An aging master grew tired of his apprentice complaining, and so, one morning, sent him for some salt. When the apprentice returned, the master instructed the unhappy young man to put a handful of salt in a glass of water and then to drink it. “How does it taste?” the master asked.
“Bitter” spit the apprentice.
The master chuckled and then asked the young man to take the same handful of salt and put it in the lake. The two walked in silence to the nearby lake, and once the apprentice swirled his handful of salt in the water, the old man said, “Now drink from the lake.”
As the water dripped down the young man’s chin, the master asked, “How does it taste?” “Fresh,” remarked the apprentice. “Do you taste the salt?” asked the master. “No,” said the young man.
At this, the master sat beside this serious young man who so reminded him of himself and took his hands, offering, “The pain of life is pure salt; no more, no less. The amount of pain in life remains the same, exactly the same. But the amount of bitterness we taste depends on the container we put the pain in.
So when you are in pain, the only thing you can do is to enlarge your sense of things …. stop being a glass. Become a lake.
–A Hindu Parable
Life moves at an incredible pace and many times we feel compelled to squeeze as much into each day, hour, and minute as possible. The compulsion comes as both a carrot and a stick. Simultaneous, we feel the pressure to conform and to seek. If you don’t look this way or have these things, you are missing out. If you don’t live on your own terms and fully actualize, again, you are missing out.
It is appealing, in fact, it seems like a sanity-preserving measure to live within the confines of “the glass”. If you create a world that is smaller it must be easier to control and organize- right? At first, it certainly appears to work.
My theory on this is because you have not yet added the full portion of salt.
My experience is that many of us can actually survive in quite a “bitter” situation. We’re skilled anesthetists and warriors who can flex between numbing and fighting through. Although eventual we will exhaust ourselves and be overcome by pain and then there is simply not enough room (all of the salt will be added).
The salt, even if it has dissolved in the water is taking up room. With so many things in our lives, it then becomes a fight to keep everything in the glass and things start to happen.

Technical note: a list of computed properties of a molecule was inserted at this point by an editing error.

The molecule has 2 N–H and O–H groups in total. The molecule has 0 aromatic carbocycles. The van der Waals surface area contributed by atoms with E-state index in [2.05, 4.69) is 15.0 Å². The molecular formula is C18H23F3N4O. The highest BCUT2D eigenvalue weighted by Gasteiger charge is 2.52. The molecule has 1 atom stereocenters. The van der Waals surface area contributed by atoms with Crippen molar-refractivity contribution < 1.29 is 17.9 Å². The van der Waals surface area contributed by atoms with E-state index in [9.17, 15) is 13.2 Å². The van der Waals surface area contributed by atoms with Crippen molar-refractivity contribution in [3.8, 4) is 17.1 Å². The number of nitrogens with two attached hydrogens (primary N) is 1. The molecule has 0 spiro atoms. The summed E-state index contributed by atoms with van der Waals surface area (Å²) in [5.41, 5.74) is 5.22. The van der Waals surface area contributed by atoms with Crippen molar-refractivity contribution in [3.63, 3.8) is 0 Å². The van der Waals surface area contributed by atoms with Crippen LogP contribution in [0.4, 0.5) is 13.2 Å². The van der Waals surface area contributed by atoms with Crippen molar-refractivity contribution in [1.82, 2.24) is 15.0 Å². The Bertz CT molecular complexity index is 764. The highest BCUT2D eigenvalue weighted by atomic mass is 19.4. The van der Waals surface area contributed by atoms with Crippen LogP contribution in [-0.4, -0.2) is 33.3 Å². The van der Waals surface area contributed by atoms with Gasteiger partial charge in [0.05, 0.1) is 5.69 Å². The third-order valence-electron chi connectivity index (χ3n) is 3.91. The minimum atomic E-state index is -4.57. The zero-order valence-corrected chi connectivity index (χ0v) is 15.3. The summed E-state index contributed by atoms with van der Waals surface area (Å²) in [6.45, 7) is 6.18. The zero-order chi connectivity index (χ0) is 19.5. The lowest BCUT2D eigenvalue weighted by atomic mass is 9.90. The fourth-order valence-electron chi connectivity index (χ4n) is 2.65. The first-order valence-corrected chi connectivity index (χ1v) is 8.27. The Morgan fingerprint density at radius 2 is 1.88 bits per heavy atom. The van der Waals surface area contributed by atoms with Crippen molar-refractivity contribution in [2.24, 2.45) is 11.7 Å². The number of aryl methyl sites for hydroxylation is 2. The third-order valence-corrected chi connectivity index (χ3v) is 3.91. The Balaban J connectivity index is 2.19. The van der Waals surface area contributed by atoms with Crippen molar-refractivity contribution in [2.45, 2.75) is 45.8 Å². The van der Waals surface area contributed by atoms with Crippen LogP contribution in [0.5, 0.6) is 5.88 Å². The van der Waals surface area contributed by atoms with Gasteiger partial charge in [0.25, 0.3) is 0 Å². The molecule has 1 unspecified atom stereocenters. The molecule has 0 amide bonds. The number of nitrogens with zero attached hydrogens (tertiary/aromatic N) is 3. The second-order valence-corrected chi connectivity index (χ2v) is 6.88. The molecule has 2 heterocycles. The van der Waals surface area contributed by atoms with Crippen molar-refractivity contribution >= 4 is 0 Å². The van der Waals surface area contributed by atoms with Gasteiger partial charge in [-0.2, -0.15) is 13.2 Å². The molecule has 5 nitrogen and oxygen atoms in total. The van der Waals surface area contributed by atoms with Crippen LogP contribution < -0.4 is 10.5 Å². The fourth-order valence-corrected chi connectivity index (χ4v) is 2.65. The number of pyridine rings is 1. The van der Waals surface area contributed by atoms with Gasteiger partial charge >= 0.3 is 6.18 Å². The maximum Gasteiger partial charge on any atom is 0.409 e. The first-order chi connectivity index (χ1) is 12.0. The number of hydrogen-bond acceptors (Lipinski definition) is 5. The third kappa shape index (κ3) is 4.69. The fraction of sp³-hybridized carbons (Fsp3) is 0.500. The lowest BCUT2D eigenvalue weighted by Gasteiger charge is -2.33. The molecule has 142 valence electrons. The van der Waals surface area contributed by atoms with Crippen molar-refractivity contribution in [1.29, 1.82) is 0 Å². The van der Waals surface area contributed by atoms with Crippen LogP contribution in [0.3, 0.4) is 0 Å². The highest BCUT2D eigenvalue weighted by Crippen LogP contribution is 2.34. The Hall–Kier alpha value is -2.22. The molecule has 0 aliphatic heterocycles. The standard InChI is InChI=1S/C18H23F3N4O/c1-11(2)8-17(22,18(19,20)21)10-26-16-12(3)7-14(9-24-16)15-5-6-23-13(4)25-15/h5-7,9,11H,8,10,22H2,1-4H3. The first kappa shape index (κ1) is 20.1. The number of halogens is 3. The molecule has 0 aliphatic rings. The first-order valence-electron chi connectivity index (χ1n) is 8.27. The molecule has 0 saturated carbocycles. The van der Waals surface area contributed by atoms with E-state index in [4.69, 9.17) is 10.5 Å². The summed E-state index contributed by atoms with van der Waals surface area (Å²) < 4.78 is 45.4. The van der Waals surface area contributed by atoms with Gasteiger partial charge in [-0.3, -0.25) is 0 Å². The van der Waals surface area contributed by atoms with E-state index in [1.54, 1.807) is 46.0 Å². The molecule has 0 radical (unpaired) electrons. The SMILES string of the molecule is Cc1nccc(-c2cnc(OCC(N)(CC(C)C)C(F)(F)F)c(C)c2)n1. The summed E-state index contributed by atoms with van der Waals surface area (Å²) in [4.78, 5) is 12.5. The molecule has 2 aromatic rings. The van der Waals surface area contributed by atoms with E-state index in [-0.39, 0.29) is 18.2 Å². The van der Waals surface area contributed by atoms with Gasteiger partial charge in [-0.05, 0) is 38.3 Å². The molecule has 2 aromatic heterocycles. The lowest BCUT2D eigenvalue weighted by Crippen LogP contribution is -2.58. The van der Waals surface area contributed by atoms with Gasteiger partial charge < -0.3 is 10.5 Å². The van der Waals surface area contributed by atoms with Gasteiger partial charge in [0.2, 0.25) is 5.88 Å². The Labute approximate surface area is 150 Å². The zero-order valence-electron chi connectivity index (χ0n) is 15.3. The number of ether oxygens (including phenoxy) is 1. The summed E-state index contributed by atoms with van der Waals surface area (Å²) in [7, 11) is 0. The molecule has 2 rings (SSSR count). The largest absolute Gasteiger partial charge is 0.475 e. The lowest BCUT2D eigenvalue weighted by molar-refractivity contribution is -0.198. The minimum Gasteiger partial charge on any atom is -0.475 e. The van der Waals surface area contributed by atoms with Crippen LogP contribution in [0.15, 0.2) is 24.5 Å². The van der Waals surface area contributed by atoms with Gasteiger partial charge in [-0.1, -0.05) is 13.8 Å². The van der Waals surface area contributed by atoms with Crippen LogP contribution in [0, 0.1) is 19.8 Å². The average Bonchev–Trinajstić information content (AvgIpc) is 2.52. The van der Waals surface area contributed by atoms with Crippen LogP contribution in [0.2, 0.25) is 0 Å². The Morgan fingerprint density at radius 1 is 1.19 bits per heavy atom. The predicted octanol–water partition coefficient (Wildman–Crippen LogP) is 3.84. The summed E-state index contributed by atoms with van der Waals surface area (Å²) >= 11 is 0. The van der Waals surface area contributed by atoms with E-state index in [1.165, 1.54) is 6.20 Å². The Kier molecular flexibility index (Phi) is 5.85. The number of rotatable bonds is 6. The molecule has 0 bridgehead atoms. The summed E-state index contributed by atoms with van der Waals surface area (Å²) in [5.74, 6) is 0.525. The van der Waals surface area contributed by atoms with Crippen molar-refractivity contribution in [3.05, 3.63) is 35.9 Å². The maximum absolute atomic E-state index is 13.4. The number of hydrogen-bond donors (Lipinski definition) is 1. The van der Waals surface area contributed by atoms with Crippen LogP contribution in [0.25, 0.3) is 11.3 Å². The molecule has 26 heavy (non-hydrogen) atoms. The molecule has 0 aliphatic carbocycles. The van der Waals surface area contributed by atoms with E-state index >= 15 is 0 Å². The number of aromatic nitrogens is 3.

The fight to keep everything in the glass becomes exhausting. We experience confusion about what we are doing with our lives and feel overwhelmed.
The water spills over. We start to feel our lives becoming “loose” around the edges. We snap at people we love, we miss deadlines (who cares), we can’t get off the couch.
We start to chuck things out of the glass to preserve space. Unfortunately, chucking the salt out isn’t an option (it’s already dissolved). So we throw out things like taking care of ourselves, seeing our friends, being in nature.
With all this churn inside such a small vessel, it still feels full to the brim (even though we’ve thrown things out) and like we still have to fight to keep everything together. However, at this point, we’ve thrown our anesthetics out and we are too tired to warrior through. The salty bitterness is all we can taste and we are overwhelmed by it.
In different ways, something similar to this is happening to many of us every day. So what happens when we trade our glass for a lake?
At first, it would be easy (and reasonable) to think that the bigger “vessel” would have more room for overwhelm, but as this parable illustrates it’s actually the room that saves us.
Allowing more water (or allowing for more of our “selves”) not only dilutes the salt to a point where it’s much harder to taste but it also means we don’t have to fight for control. We can allow as much as we want or need to flow in when we want and when it’s too much we can allow it to float away (either to another part of us we aren’t focusing on or it can rest on the shore until we are ready to come back to it).
We don’t need to anesthetize or warrior through because there is enough space for us to grow and let go.
The larger we allow our fundamental nature to be, the greater perspective we are able to have, and in this perspective lies more freedom.
I’d love to hear from you. Are you living like the glass or like the lake? Click here to leave a comment or join the conversation on Facebook.